Incubators, Accelerators, VCs and VBs - Which way should a Founder go?
Ideas are easy to think of, difficult to execute and extremely hard to maintain and grow into a successful company.
Founders need all the help they can get when they are just starting out and fortunately now there are many institutions serving that purpose. So in between an Incubator, Accelerator, Venture Capital and Venture Builder, how do you as a founder decide which one will be the best fit for your startup?
To help you make an informed decision, let’s better understand how each is different from the other.
Before we begin, if you aren’t already familiar with a Venture Builder, check out our last month’s blog “What is Venture Building? Do you need it?” here, to get a better understanding of how a VB functions.
Now, let’s understand the difference by first putting into perspective the kind of support each offers.
Human Capital vs Financial Capital
Early-stage investors offer two different types of capital to the companies in their portfolio: financial capital and human capital, and the degree of this help offered differs for different investors.
While the main asset offered by Venture Capitalists is financial capital, they do offer varying amounts of hands-on support, depending upon their expertise and experience. On the other hand, the core value proposition of VBs and accelerators is that they offer non-financial capital or human capital in addition to funding. This fact makes a big difference when founders are looking out for support. An early-stage amateur entrepreneur would benefit more from an investor who can guide and support them through the complex journey of building a startup.
Now what sets VBs apart from Accelerators is that VBs have dedicated teams who specialize in various domains to give startups well-rounded hands-on support. They help with idea validation, business models, strategic support, product development, technology, go-to-market strategies, legal and financial assistance, and fundraising.
Now, let’s elaborate on what each of them have to offer:
Incubators are perfect for startups in the ideation stage as they help aspiring entrepreneurs from the very beginning of their startup journey. A startup incubator's main function is to offer founders access to a workspace, community, mentorship and seed funding.
Since many incubator programmes have flexible deadlines, there is less pressure to launch businesses immediately and more emphasis is placed on refining concepts and creating pitches that can attract funding.
Incubators are typically non-profit organisations that are sponsored by public and/or private institutions. Universities and educational institutes frequently collaborate with incubators to offer their students and alumni access to these programmes.
Incubators are the best fit for you if your startup is still in the nascent ideation stage, and you need access to a workspace, community, mentorship and seed funding.
Accelerators support early-stage startups that already have an MVP, and help them scale and bring their product/service to market. These are usually dedicated programs under renowned institutions hence the application process is tough and the acceptance rate is low.
The purpose of an accelerator is to speed up the life cycle of young, innovative businesses by condensing years' worth of practical experience into a matter of months. It is a quick, demanding, and immersive process. They usually keep a share of the startup (less than the incubators) in exchange for financial capital, relevant infrastructure and investor support.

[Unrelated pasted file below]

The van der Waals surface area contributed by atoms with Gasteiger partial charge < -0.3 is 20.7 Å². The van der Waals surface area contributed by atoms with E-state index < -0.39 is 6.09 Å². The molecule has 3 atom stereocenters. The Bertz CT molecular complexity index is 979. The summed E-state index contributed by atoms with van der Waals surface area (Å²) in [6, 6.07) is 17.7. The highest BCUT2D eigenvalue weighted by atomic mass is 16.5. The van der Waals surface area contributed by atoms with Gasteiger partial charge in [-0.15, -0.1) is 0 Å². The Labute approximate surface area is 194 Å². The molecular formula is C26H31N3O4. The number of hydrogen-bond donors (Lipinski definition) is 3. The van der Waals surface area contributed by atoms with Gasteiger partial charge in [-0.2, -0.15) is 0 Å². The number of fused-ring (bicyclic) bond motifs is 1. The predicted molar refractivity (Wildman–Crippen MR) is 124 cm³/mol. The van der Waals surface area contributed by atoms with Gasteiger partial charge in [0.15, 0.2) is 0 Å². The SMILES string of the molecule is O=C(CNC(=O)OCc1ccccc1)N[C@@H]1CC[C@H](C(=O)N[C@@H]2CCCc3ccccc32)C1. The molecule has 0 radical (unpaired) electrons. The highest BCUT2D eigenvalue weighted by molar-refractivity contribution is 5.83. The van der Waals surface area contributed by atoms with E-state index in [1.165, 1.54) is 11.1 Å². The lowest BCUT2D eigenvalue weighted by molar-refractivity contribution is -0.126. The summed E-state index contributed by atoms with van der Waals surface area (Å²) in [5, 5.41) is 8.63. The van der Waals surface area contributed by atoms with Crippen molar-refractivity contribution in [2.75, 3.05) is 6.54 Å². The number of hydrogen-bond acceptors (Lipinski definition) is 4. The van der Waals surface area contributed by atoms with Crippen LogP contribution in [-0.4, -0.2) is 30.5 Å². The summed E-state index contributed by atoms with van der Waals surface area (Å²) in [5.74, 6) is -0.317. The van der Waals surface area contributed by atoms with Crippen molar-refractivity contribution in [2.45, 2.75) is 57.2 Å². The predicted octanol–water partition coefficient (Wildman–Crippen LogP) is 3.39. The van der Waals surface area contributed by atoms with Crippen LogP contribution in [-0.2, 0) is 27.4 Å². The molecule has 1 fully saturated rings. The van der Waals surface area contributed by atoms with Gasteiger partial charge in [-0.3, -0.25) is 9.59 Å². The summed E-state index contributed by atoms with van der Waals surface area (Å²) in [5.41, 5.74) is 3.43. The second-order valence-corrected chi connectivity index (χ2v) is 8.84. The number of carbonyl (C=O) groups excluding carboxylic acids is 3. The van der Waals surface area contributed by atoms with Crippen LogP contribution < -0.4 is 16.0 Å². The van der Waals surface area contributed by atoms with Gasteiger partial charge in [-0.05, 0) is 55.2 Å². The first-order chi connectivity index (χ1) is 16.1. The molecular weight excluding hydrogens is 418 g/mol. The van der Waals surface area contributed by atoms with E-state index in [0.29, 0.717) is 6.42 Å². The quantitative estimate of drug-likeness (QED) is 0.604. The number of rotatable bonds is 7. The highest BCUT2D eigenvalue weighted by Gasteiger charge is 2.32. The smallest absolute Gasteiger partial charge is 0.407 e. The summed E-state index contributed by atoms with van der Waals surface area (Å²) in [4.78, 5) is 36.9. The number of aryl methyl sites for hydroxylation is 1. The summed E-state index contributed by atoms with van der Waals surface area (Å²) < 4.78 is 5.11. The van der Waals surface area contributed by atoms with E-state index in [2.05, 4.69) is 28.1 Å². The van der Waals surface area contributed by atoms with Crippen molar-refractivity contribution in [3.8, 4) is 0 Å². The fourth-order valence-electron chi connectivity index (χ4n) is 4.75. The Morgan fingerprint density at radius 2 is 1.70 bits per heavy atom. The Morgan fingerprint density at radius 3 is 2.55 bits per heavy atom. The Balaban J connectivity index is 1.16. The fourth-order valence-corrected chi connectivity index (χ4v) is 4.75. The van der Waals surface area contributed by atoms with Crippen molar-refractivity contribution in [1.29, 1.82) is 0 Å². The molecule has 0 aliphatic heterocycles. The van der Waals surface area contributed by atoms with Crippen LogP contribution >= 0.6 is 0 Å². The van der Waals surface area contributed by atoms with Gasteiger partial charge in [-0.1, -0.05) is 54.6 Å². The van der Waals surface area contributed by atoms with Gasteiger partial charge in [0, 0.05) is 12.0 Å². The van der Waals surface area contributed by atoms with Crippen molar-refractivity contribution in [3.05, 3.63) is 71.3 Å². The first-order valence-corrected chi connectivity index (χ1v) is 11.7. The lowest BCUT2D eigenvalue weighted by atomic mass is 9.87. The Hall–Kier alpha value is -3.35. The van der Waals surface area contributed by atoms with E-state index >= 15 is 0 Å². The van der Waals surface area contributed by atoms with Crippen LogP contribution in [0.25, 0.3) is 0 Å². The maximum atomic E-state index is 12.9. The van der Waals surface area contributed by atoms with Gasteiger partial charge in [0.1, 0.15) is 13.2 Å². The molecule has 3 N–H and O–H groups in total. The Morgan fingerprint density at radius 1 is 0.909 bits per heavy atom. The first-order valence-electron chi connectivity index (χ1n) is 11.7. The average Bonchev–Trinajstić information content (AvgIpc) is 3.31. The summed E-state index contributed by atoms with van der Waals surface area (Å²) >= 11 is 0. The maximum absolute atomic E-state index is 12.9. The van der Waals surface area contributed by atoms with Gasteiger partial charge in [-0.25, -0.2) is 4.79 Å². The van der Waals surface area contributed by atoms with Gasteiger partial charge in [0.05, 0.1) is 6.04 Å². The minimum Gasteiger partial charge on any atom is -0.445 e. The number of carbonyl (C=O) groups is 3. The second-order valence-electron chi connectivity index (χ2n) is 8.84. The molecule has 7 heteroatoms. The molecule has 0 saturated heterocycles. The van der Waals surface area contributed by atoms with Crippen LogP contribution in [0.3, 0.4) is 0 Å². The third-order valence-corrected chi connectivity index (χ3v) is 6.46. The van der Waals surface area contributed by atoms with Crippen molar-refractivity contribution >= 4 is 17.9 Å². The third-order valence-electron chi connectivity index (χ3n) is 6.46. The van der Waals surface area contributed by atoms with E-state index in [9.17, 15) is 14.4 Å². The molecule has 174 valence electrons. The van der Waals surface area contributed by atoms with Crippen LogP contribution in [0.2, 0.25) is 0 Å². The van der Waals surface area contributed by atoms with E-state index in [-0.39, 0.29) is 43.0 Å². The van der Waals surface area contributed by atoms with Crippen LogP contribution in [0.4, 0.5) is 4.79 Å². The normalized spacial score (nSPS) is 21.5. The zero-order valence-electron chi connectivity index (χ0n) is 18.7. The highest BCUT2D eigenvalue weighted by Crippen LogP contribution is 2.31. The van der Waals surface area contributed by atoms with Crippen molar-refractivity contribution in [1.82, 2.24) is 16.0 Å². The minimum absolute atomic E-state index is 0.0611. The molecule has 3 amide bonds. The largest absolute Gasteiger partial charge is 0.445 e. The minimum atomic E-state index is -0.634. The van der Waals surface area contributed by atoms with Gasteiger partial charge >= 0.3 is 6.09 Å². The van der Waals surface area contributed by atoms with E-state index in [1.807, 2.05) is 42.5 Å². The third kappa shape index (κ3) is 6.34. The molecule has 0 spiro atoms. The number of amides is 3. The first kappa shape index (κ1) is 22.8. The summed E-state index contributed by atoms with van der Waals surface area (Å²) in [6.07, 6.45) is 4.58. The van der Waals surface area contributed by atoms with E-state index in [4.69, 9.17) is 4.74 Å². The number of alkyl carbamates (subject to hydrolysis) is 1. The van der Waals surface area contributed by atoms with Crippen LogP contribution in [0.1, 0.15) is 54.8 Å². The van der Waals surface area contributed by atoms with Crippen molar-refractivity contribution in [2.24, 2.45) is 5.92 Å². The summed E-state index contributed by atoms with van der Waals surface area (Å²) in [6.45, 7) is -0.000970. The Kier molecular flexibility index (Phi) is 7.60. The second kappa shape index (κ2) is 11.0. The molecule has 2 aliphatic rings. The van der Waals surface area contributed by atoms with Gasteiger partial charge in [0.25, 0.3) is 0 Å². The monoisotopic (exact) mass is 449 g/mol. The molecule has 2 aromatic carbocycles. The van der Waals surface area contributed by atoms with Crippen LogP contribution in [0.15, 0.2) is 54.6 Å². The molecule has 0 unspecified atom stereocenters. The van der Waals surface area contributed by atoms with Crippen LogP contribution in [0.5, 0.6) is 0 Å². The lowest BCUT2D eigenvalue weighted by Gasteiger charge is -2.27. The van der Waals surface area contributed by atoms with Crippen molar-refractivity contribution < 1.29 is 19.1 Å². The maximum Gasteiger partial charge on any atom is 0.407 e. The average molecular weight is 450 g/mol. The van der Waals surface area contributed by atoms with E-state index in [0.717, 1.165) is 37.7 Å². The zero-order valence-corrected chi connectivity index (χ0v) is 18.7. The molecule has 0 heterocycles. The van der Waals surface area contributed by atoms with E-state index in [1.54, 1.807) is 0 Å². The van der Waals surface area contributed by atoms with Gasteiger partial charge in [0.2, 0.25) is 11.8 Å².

Accelerators are the best fit for you if you have zeroed down on a successful business model, have an MVP and have validated your product in the market but aren’t necessarily generating profits yet.
Venture Capitalists (VCs)
Startups with validated ideas and successful business models that need financial capital to expand their business often turn to venture capitalists. They offer funding in exchange for equity in the company. They rarely provide any other support apart from financial capital and expect a good return on their investment in a definite period of time.
VCs usually invest in companies that have already started generating revenue and hence it’s difficult to get a VC on board if your startup is still struggling to find its ground and find the right market for itself.
VCs are the right investors for you if you have an MVP, maybe some early traction and revenues and don’t require any other help, other than direct funds in exchange for equity in the company.
Venture Builders (VBs)
Venture Builders are companies dedicated to systematically creating new businesses, along with supporting their expansion and ensuring success. Regardless of where you are in the ideation phase or testing and evaluating the MVP, VBs are looking for a good idea rather than a spectacular, stunning pitch deck. Unlike most Incubators, Accelerators, and VCs which allocate resources to a variety of startups, and bet on a small percentage of those investments to go big, VBs concentrate all of their efforts on growing a small number of startups and exponentially increase the chances of success for each startup.
When it comes to creating businesses with a chance of survival and being profitable, venture building appears to be one of the most systemic approaches. Augmenting your ideas and available skill sets with experienced and specialized venture builders cuts down on the number of years that you require to lift your startup up the ground.
A VB is for you if you are at an idea stage and aren't sure of how to build a startup. They offer a power-packed support system and literally take you from 0 to 1 in exchange for equity in your company.
Now you know a little more about each of these institutions that are available to you as a founder. We hope this helped you in understanding the startup ecosystem a little better. You now have an important decision to make!